“Short hair brings something different to the silhouette—a freedom of movement, shape to the shoulders,” says designer Olivier Theyskens, who was moved to try the look himself (abruptly shearing off the back-grazing mane he was known for) before sending his troupe of urban cool girls down the Theyskens’ Theory runway with the same unfussy, jaw-length style. Set against his tailored suits and floor-length day dresses, “the girls looked stronger, less romantic, more in control of their choices and their attitudes,” he said of the show.
It’s a confidence that translates to real life, too. Take Jessica Seinfeld, an early Chop pioneer. “I was 40, I wanted a change,” she says of the “emergency call” she made to her hairstylist Rheanne White, just over two years ago. “I said, ‘I need to get rid of my hair—I mean now.’ ” The ensuing style works effortlessly with her wavy natural texture and functions “as a great accessory” with favorite pieces like a Narciso Rodriguez jacket or a Sacai sweater-dress.
For Kloss, who describes her own hair as “shapeless in an anonymous kind of way,” the Chop is an opportunity to explore a bold new off-the-runway identity. As a model, she’s always loved experimenting with dramatic wigs on set, “but when it comes to my personal life, I’ve played it really safe.”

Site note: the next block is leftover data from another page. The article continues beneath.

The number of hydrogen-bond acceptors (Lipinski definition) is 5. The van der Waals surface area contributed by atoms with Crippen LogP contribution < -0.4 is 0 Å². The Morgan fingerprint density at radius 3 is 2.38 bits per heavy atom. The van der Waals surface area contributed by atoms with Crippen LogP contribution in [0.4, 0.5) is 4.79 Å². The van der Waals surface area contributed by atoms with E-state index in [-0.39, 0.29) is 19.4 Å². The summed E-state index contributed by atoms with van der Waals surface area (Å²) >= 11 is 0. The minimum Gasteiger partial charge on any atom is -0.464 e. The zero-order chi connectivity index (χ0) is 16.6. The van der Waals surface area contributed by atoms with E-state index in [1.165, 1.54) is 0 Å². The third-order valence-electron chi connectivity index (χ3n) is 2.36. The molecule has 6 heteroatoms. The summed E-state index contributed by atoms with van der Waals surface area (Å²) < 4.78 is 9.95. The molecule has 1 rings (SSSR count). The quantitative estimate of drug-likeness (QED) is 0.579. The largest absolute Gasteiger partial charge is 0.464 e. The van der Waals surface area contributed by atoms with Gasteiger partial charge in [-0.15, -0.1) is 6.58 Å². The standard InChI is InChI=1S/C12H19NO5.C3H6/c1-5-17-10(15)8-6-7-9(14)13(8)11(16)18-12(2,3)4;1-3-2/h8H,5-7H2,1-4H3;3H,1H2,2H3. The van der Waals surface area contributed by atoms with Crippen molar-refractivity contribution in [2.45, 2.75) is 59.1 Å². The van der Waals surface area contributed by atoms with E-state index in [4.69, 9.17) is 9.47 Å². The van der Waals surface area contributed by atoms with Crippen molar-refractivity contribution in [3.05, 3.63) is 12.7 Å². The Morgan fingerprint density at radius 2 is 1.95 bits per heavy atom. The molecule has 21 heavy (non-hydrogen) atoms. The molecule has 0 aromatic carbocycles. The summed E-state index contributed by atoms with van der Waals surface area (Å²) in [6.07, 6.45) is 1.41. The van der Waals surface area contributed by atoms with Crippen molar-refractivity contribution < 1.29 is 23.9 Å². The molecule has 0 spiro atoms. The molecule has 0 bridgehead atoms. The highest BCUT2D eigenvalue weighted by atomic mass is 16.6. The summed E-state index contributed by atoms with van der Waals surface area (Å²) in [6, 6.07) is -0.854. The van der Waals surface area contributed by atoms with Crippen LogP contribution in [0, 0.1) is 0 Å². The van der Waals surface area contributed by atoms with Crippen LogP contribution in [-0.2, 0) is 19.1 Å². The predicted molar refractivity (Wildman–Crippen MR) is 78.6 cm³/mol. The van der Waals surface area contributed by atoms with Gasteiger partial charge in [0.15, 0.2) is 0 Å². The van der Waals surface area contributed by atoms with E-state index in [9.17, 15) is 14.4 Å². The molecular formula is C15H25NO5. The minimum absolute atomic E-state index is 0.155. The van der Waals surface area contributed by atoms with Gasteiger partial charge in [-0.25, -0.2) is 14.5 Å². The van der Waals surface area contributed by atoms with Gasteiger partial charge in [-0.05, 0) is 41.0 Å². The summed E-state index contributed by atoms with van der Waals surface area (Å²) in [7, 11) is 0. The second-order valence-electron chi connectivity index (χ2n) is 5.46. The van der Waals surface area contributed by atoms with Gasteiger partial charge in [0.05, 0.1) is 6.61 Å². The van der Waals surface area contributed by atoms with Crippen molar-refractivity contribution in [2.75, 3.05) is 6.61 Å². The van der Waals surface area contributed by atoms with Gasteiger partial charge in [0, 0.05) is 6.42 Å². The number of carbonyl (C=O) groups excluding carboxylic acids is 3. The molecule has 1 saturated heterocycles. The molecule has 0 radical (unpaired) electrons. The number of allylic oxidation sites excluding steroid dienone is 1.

She sits down to negotiate the details of Karlie 2.0 with Garren—a man she calls “the Godfather of hair” before rattling off his list of best-known supermodel cuts. (“Linda! Christy! Amber! Karen!”) “We want it to be something short, choppy, easy, and chic, but with a rock-’n’-roll edge,” Garren says, referencing Birkin’s texture and Shrimpton’s bangs as starting points. “It’s not a Sassoon thing; it’s not a bob; and it needs to hit somewhere right about here,” he continues, motioning just south of her chin. It’s a length that, give or take an inch, he says, looks good on anyone.